Lil Yachty has let his rap contemporaries know that he can’t be touched with a freestyle shared on social media.
The 25-year-old rapper posted the freestyle on Twitter on Saturday (March 25), which contained an extended snippet of his 2022 collaboration with DC2Trill, “Set It Off Freestyle.”
In his caption, Yachty made sure to put some bravado behind his bars, saying: “I be quiet… but seriously I don’t think u n-ggas can fuck wit me when it comes to this rap shit.”
In the video, the Atlanta native is seen in various scenic areas while rapping over Strafe’s 1984 electronic hit, “Set It Off.” “Set It Off,” along with Bruce Hornsby’s 1986 rock classic “The Way It Is,” was the musical ingredient that Big D The Impossible used to create 2Pac’s posthumous 1998 single “Changes.”
“I treat all of my hoes like they equally fine/ Rearview got Grammy noms, not cutout pines/ Told my dog, ‘Hold shit down, you gon’ get richer’/ Had to crop out dead weight for the bigger picture,” he raps.
Check out Yachty’s tweet below:
I be quiet… but seriously I don’t think u niggas can fuck wit me when it comes to this rap shit pic.twitter.com/WIDNgWN9D8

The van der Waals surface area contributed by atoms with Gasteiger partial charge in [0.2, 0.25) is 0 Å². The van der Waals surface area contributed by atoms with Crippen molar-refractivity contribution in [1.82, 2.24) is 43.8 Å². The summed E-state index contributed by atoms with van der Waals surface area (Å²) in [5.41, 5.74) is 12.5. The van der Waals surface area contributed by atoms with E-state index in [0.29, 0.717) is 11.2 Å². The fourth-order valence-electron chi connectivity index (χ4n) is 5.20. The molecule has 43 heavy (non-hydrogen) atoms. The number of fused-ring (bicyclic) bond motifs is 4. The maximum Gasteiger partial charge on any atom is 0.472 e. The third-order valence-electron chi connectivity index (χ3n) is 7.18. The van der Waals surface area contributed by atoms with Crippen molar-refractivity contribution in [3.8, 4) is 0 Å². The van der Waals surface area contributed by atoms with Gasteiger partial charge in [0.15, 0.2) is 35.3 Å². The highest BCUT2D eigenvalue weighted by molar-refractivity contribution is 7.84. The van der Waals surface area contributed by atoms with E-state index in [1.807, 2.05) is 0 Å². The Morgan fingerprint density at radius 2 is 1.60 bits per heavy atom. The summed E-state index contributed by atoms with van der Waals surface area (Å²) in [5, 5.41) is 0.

— C.V Thomas (@lilyachty) March 25, 2023
Lil Boat has long been on a mission to prove his naysayers wrong. His latest album, Let’s Start Here, marked a drastic sonic shift for the “Minnesota” hitmaker, swapping his signature trap sound for a more ambitious, psychedelic rock experiment.
At a listening party for the project in New York City in January shortly before its release, Yachty spoke about his desire to be taken seriously as an artist and wanting to move away from having the “mumble rapper” tag attached to his artistry.
“This album is so special and dear to me,” he said. “I think I created it just because I really wanted to be taken serious as an artist, you know? Not just some SoundCloud rapper, not some mumble rapper, not some guy that just made one hit.”
He added: “I wanted to be really taken serious because music is, like, everything to me. I respect all walks of music, not just rap and Hip Hop. Everything. So I think I wanted to make something to show the world just how great it was to me.”
However, Yachty’s comments didn’t go down well with some Hip Hop fans, who felt he was disrespecting the very genre that birthed his career.
“I hate how rappers don’t even respect rap as an artform,” one person wrote on Twitter. “Why does ‘I want to be considered an artist’ always follow with them making some shit from another genre.”
Quick to defend his remarks, Yachty wrote back: “It’s not about respecting rap, it’s about being respected as more than a rapper. I create music in more than just that lane.”